Vivian Leva & Riley Calcagno- Vivian Leva & Riley Calcagno review

Vivian Leva & Riley Calcagno
Vivian Leva & Riley Calcagno
Free Dirt Records

Thirty seconds in, I was hooked; I knew I was going to love this album, the first from Vivian Leva & Riley Calcagno as a self-named duo although Calcagno was prominently featured on Leva’s previous recording, Time Is Everything; as an aside, I notice on the iTunes that the album is now billed as ‘featuring Riley Calcagno.’

Bringing to mind the likes of Pharis and Jason Romero, which brings to mind Gillian Welch and David Rawlings (“You Don’t See Me,”) Leva and Calcagno are formidable, and their songs—written individually and co-written—are every bit as strong. Here’s what will get me in trouble: as much as I adore Gillian Welch, I think Leva is the stronger vocalist, every bit as emotive—transcending time and place—as Welch but with a just a sliver more ‘oomph;’ a dreamy voice, fully confident, and reminiscent of the approach taken by Rachel Brooke and Zoe Muth; “Good and Gone” and “Hallowed Hearts” are indicative of this.

When she sings, within “On the Line,” Making believe you’re telling me everything, playing the fool and playing the game, taking a chance putting it all on the line, but we’re talking about our day so everything is fine,” leva is not only carrying a lonesome tune, she is setting us up for the final revelation: “But I just can’t help but think that you’re off finding someone new.”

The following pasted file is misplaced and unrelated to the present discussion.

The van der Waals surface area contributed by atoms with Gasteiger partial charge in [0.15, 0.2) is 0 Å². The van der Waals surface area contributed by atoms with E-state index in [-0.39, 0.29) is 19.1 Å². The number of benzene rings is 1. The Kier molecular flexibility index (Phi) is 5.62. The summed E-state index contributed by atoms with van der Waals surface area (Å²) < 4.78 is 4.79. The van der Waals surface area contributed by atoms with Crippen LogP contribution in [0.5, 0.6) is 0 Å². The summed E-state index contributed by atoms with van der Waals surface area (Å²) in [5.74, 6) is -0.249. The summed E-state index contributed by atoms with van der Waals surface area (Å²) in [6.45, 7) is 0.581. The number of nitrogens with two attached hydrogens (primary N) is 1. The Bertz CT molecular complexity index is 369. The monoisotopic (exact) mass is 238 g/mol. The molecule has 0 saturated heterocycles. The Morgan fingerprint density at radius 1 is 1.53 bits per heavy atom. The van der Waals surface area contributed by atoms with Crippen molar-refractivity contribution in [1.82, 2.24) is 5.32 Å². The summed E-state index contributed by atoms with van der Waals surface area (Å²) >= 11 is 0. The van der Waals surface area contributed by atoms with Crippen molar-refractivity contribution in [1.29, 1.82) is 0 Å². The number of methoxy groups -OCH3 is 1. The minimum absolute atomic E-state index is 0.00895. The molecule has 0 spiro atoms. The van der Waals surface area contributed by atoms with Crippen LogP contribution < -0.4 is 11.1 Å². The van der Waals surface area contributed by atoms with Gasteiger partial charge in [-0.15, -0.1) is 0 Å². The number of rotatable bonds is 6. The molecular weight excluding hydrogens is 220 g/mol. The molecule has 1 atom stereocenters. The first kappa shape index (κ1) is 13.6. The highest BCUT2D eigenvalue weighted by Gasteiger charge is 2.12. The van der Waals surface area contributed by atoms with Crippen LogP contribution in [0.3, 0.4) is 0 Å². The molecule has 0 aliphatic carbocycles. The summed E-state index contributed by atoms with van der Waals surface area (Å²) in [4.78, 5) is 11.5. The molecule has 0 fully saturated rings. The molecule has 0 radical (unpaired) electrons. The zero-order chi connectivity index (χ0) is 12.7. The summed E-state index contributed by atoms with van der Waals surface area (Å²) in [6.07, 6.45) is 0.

Augmenting these gentle, moving songs is a core band comprised of Trey Boudreaux (bass,) Chris Stafford (pedal steel,) Sam Fribush (piano and Wurlitzer,) and Matty Meyer (drums.) Leva adds guitar, while Calcagno contributes guitar, fiddle, banjo, and harmony vocals; he also shares lead vocals on “Love and Chains.”

Old-time folk meets classic country on numbers like the exquisite “Biding All My Time,” one of the album’s premier numbers. “I’ve been drinking too much without you, the lonely troubled kind. I’ve been staying up too late without you, Darling I’ve been biding all my time;” that’ll do for these modern, pandemic times.

They cut loose a bit for “On Account of You,” stepping lively on an old-timey number fit for dancing and stomping, with the opening “Will You” a burning ember of desire. “My Teardrops Say” could have fit on an Eddy Arnold release. Diversity is a strength, with the Appalachian traditions binding the eleven tracks.

A memorable, charming, and bright recording, one suspects Vivian Leva & Riley Calcagno will find its way to many year-end ‘best of’ lists, mine included. They more than build a bridge toward traditional, old-time stringband music; Leva, Calcagno, and their colleagues establish a tangible connection embracing advances of modern recording with contemporary ears and the passion and realism of the past.

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